Raising Resilience: Improving Older Adults’ Well-Being with a Resilience-Based Intervention

Resilience—the ability to recover from or adapt well to adversity, loss, or other difficulties—is associated with a number of benefits to well-being. However, few interventions have been developed to improve resilience. In a study that earned a 2020 Silver Innovative Research on Aging Award, researchers examined the impact of a program designed to improve resilience among older adults in senior living communities.

The program, called Raise Your Resilience (RYR), included savoring, gratitude, and engagement in value-based activities to improve resilience. For example, participants were instructed keep a daily diary of events that made them feel happy and activities or accomplishments that made them feel proud. RYR also included discussion designed to improve perceptions of aging. Participants each set personal goals at the outset of the program to make their life more satisfying and meaningful.

The program was delivered by trained staff facilitators in three 90-minute sessions over a one-month period. A total of 89 people participated. English-speaking individuals age 60 and better who lived in independent living in one of five senior living communities were eligible to participate. Persons with a diagnosis of dementia or a serious illness that could interfere with participation were excluded from the study. Individuals were assessed prior to the study in order to better analyze the effect of the program. This included a baseline assessment at month 0 and pre-intervention assessment at month 1, which was the control period. Individuals were then assessed right after the intervention (month 2) and again at follow-up three months later (month 5). In addition to resilience, the researchers measured physical and mental well-being, perceived stress, wisdom, happiness, and psychological growth.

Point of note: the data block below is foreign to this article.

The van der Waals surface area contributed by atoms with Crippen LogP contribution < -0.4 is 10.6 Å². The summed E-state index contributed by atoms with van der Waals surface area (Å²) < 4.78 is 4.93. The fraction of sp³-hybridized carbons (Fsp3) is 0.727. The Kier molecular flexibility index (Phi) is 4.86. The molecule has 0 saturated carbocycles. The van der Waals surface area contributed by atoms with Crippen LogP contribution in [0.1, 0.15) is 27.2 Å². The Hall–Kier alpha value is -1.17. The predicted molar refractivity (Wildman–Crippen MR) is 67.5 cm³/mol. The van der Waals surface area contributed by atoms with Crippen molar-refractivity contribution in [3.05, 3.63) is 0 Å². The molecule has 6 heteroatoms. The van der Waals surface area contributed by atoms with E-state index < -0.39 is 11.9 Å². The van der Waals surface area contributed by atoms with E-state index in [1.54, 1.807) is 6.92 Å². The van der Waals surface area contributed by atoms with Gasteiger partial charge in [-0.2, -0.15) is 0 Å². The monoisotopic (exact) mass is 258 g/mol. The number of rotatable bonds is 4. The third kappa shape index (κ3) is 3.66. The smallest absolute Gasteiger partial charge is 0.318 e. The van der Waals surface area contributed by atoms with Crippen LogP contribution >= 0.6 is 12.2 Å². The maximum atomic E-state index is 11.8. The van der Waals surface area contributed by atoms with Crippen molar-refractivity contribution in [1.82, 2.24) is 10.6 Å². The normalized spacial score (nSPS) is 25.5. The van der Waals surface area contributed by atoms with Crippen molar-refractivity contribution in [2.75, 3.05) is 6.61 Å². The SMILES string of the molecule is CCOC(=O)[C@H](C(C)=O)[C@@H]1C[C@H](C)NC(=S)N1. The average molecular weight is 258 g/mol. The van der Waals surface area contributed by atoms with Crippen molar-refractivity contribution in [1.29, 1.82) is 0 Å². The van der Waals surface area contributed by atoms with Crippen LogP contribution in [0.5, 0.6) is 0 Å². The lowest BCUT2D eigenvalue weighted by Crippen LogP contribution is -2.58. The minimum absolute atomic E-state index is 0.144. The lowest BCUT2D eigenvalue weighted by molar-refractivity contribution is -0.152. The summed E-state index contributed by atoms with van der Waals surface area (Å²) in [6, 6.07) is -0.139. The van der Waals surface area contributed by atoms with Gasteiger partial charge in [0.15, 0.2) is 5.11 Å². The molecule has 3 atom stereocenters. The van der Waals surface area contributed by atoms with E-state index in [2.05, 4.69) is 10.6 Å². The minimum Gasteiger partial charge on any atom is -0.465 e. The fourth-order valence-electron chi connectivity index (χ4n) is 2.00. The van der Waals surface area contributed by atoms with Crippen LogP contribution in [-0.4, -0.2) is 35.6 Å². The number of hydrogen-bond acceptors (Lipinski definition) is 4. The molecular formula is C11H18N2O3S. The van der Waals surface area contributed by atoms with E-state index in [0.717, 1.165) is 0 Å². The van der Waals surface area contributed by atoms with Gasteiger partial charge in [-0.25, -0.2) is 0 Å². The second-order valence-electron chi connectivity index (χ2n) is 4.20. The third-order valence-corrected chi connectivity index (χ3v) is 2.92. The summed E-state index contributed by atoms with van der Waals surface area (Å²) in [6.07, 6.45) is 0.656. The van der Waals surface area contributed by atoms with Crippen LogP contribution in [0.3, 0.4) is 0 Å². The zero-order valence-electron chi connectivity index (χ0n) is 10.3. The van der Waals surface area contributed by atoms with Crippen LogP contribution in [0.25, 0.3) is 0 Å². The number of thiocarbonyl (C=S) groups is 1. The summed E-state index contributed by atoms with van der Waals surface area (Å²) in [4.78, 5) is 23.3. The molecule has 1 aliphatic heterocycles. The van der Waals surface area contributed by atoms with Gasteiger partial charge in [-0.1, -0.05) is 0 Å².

Few participants dropped out and they reported high levels of satisfaction with the program. The results showed that resilience scores were significantly increased among participants from pre-intervention to follow-up (month 5) as compared to the control period. In addition, participants also benefited from significant improvements in perceived stress and wisdom from pre-intervention to post-intervention (month 2) as compared to the control period. Study authors will share the intervention manual upon request.


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Treichler EB, Glorioso D, Lee EE, Wu TC, Tu XM, Daly R, O’Brien C, Smith JL, Jeste DV. A pragmatic trial of a group intervention in senior housing communities to increase resilience. International Psychogeriatrics; (2020); Feb;32(2),173-82.

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